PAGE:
How to Lovingly Deal with "Toxic People" and Find Healing


facebookiconinstagram iconpinterestyoutube

As we all know, being human comes with many challenges — sometimes one of the greatest challenges is trying to coexist with "toxic people." I use quotes here because I don't really like labeling people, especially in a negative sense.

I love giving people the benefit of the doubt and strongly believe that most humans can awaken and become so much more than they ever imagined.

But we can't deny the fact that sometimes when a person is hurting deep down inside or can't quite seem to find the loving spark needed to inspire those around them, things can get rough.

I'm someone who wants to see the good in everyone, so sometimes I've found it tough throughout my lifetime to identify whether or not a person is toxic or if I actually did something to deserve their treament.

Thankfully, I'm getting better and more proactive at caring for my soul, especially where relationships are concerned. In my daily life, I have identified a 4-step process that helps me best deal with people who are bringing me down.

#1 - Recognize and Identify

It's quite easy to fall into the mindset that you're doing something completely wrong, when a friend, family member, or colleague is bringing you down.

This is why it's extremely important for you to take a second to analyze the situation. Pay attention to the way this person is making you feel.

Are their actions, words, and behaviors indeed toxic? Do they constantly hurt your feelings or put you down? Are you constantly feeling manipulated or used?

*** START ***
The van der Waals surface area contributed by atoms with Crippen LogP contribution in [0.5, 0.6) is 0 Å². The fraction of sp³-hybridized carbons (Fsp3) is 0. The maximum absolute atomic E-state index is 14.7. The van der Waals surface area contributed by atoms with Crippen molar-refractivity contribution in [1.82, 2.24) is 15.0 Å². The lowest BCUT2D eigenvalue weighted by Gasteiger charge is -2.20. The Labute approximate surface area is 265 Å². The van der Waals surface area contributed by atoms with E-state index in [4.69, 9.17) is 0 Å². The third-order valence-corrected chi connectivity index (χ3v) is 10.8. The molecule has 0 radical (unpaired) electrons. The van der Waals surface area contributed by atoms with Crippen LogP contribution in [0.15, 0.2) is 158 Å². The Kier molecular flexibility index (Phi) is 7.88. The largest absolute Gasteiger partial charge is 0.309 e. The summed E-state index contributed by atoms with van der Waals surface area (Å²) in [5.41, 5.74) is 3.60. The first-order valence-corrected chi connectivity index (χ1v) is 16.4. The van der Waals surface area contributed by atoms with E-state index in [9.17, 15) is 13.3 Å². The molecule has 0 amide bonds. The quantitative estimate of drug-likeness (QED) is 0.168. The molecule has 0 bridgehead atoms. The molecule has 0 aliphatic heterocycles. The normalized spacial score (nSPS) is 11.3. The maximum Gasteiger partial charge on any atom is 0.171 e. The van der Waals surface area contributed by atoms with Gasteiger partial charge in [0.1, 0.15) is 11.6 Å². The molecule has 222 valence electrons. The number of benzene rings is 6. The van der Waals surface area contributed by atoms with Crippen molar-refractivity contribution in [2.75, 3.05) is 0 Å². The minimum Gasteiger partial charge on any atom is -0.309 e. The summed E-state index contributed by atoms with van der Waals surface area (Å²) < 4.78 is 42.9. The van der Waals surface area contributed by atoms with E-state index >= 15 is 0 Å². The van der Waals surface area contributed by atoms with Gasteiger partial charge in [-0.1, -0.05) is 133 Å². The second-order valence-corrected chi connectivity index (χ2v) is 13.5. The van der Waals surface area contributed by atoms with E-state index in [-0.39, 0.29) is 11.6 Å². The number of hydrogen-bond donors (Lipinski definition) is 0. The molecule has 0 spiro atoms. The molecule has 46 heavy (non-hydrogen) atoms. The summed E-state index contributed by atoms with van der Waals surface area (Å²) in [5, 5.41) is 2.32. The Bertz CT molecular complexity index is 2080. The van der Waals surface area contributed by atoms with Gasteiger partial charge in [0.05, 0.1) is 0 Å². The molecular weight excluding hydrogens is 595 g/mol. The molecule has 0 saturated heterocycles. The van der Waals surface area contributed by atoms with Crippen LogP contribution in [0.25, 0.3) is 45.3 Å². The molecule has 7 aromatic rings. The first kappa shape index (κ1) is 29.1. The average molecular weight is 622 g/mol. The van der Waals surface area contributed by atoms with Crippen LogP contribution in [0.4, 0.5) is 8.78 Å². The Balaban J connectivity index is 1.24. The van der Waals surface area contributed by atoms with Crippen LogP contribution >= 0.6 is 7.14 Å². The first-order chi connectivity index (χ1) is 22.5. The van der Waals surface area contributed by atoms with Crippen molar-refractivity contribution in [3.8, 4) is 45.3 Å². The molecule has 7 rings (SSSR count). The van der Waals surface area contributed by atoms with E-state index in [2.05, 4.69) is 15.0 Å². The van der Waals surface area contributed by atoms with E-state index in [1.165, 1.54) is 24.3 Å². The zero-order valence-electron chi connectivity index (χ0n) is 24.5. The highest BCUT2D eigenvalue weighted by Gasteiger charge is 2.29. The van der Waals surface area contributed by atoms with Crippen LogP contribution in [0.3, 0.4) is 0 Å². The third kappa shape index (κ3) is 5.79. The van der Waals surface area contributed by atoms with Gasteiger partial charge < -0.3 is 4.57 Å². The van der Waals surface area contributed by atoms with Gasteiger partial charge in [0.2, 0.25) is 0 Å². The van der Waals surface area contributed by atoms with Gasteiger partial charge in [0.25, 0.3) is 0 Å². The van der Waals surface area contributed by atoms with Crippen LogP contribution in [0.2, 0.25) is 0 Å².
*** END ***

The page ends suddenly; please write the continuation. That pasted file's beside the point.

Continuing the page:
Once you recognize and become aware of the fact that their words and/or behaviors are bringing you down, you can take the necessary steps to remedy the situation.

#2 - Address the Situation

Once you have recognized and identified the toxicity, think about how you can best approach the person for a talk.

Set up a time to connect, let them know why you are wanting to talk, and then when you meet tell them exactly what is negatively affecting you.

The goal is to have as open a conversation as possible — where you both hear each other out and deeply consider the other person's point of view.

Be as real, raw, and authentic as possible, while making it clear that their words and/or actions are causing you stress, anxiety, and hurt. Allow for them to explain themselves and practice deep listening.

#3 - Set Boundaries

Dare to be strong and take your needs seriously. Don't get drawn in or manipulated or get caught in a back and forth about who is right and who is wrong.

Lead with kindness and compassion, but stand strong in your own convictions. If things don't resolve in a healthy, adult manner, remove yourself from that person and situation immediately.

You may need to take a break from him or her. This may be for a few days, a few weeks, and maybe even years. The separation may be painful, but your mental health and ability to thrive must be protected at all costs.

#4 - Let Go and Move Forward

You have to remember that your friend, family member, or colleagues behavior is a reflection of their inner world, not yours. Stay clam and mindful when dealing with them.

If you need to walk away, wish the person well, distance yourself, and move forward with positivity and love. Do everything you can not to hold a grudge or be angry.

In moving forward with positivity, we pour possibility into the universe rather than our unresolved hurts and pain. If it is meant to be, your relationship will heal. If not, you must know that it's for the best.

Dealing with a friend breakup? This post may help you heal.

Leave a Reply

Your email address will not be published.